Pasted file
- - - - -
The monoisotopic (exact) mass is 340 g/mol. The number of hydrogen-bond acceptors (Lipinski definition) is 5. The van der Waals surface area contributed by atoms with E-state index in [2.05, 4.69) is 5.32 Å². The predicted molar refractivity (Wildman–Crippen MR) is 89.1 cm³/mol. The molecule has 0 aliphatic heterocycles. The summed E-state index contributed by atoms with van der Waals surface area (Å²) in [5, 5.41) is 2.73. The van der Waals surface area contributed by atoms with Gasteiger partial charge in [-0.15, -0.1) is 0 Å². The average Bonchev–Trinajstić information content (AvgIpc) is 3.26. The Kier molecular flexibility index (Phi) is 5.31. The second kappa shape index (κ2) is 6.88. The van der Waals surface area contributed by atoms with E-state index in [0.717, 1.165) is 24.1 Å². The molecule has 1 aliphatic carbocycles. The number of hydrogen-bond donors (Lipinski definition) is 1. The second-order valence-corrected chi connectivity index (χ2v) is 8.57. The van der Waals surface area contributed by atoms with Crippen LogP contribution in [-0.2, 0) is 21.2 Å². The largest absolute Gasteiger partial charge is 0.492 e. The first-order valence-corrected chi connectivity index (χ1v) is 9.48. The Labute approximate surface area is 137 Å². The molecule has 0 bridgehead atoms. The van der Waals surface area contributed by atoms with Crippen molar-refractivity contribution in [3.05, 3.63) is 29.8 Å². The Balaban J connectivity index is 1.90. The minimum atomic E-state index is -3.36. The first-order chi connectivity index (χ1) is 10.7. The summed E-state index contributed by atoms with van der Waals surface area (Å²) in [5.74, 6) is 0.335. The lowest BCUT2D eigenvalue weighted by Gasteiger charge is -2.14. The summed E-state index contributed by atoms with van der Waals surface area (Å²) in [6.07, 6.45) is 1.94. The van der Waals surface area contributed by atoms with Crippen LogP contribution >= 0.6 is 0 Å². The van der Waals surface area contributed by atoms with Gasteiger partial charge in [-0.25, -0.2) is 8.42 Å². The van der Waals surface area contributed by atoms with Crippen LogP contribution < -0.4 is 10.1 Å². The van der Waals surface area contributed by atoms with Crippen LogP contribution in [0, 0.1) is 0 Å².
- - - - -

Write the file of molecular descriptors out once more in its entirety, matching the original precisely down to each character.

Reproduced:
The monoisotopic (exact) mass is 340 g/mol. The number of hydrogen-bond acceptors (Lipinski definition) is 5. The van der Waals surface area contributed by atoms with E-state index in [2.05, 4.69) is 5.32 Å². The predicted molar refractivity (Wildman–Crippen MR) is 89.1 cm³/mol. The molecule has 0 aliphatic heterocycles. The summed E-state index contributed by atoms with van der Waals surface area (Å²) in [5, 5.41) is 2.73. The van der Waals surface area contributed by atoms with Gasteiger partial charge in [-0.15, -0.1) is 0 Å². The average Bonchev–Trinajstić information content (AvgIpc) is 3.26. The Kier molecular flexibility index (Phi) is 5.31. The second kappa shape index (κ2) is 6.88. The van der Waals surface area contributed by atoms with E-state index in [0.717, 1.165) is 24.1 Å². The molecule has 1 aliphatic carbocycles. The number of hydrogen-bond donors (Lipinski definition) is 1. The second-order valence-corrected chi connectivity index (χ2v) is 8.57. The van der Waals surface area contributed by atoms with Crippen LogP contribution in [-0.2, 0) is 21.2 Å². The largest absolute Gasteiger partial charge is 0.492 e. The first-order valence-corrected chi connectivity index (χ1v) is 9.48. The Labute approximate surface area is 137 Å². The molecule has 0 bridgehead atoms. The van der Waals surface area contributed by atoms with Crippen molar-refractivity contribution in [3.05, 3.63) is 29.8 Å². The Balaban J connectivity index is 1.90. The minimum atomic E-state index is -3.36. The first-order chi connectivity index (χ1) is 10.7. The summed E-state index contributed by atoms with van der Waals surface area (Å²) in [5.74, 6) is 0.335. The lowest BCUT2D eigenvalue weighted by Gasteiger charge is -2.14. The summed E-state index contributed by atoms with van der Waals surface area (Å²) in [6.07, 6.45) is 1.94. The van der Waals surface area contributed by atoms with Crippen LogP contribution >= 0.6 is 0 Å². The van der Waals surface area contributed by atoms with Gasteiger partial charge in [-0.25, -0.2) is 8.42 Å². The van der Waals surface area contributed by atoms with Crippen LogP contribution < -0.4 is 10.1 Å². The van der Waals surface area contributed by atoms with Crippen LogP contribution in [0, 0.1) is 0 Å².